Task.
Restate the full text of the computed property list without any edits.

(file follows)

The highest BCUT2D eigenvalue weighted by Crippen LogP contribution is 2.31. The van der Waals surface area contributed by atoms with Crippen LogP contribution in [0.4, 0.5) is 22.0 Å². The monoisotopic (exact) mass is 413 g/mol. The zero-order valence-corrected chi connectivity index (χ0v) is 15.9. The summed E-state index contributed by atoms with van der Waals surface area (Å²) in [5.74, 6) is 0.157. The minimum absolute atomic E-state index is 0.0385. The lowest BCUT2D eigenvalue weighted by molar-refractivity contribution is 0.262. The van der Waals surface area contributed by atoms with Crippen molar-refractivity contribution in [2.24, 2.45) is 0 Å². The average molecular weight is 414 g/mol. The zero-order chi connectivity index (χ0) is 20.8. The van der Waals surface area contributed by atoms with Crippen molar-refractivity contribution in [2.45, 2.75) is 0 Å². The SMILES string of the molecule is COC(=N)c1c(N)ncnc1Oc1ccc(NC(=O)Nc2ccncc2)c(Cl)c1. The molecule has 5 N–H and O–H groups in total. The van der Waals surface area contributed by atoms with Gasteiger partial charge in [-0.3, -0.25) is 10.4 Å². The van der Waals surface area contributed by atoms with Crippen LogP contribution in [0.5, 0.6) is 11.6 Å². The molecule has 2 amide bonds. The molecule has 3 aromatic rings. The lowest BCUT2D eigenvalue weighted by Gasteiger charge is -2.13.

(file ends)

The highest BCUT2D eigenvalue weighted by Crippen LogP contribution is 2.31. The van der Waals surface area contributed by atoms with Crippen LogP contribution in [0.4, 0.5) is 22.0 Å². The monoisotopic (exact) mass is 413 g/mol. The zero-order valence-corrected chi connectivity index (χ0v) is 15.9. The summed E-state index contributed by atoms with van der Waals surface area (Å²) in [5.74, 6) is 0.157. The minimum absolute atomic E-state index is 0.0385. The lowest BCUT2D eigenvalue weighted by molar-refractivity contribution is 0.262. The van der Waals surface area contributed by atoms with Crippen molar-refractivity contribution in [2.24, 2.45) is 0 Å². The average molecular weight is 414 g/mol. The zero-order chi connectivity index (χ0) is 20.8. The van der Waals surface area contributed by atoms with Crippen molar-refractivity contribution in [2.45, 2.75) is 0 Å². The SMILES string of the molecule is COC(=N)c1c(N)ncnc1Oc1ccc(NC(=O)Nc2ccncc2)c(Cl)c1. The molecule has 5 N–H and O–H groups in total. The van der Waals surface area contributed by atoms with Gasteiger partial charge in [-0.3, -0.25) is 10.4 Å². The van der Waals surface area contributed by atoms with Crippen LogP contribution in [0.5, 0.6) is 11.6 Å². The molecule has 2 amide bonds. The molecule has 3 aromatic rings. The lowest BCUT2D eigenvalue weighted by Gasteiger charge is -2.13.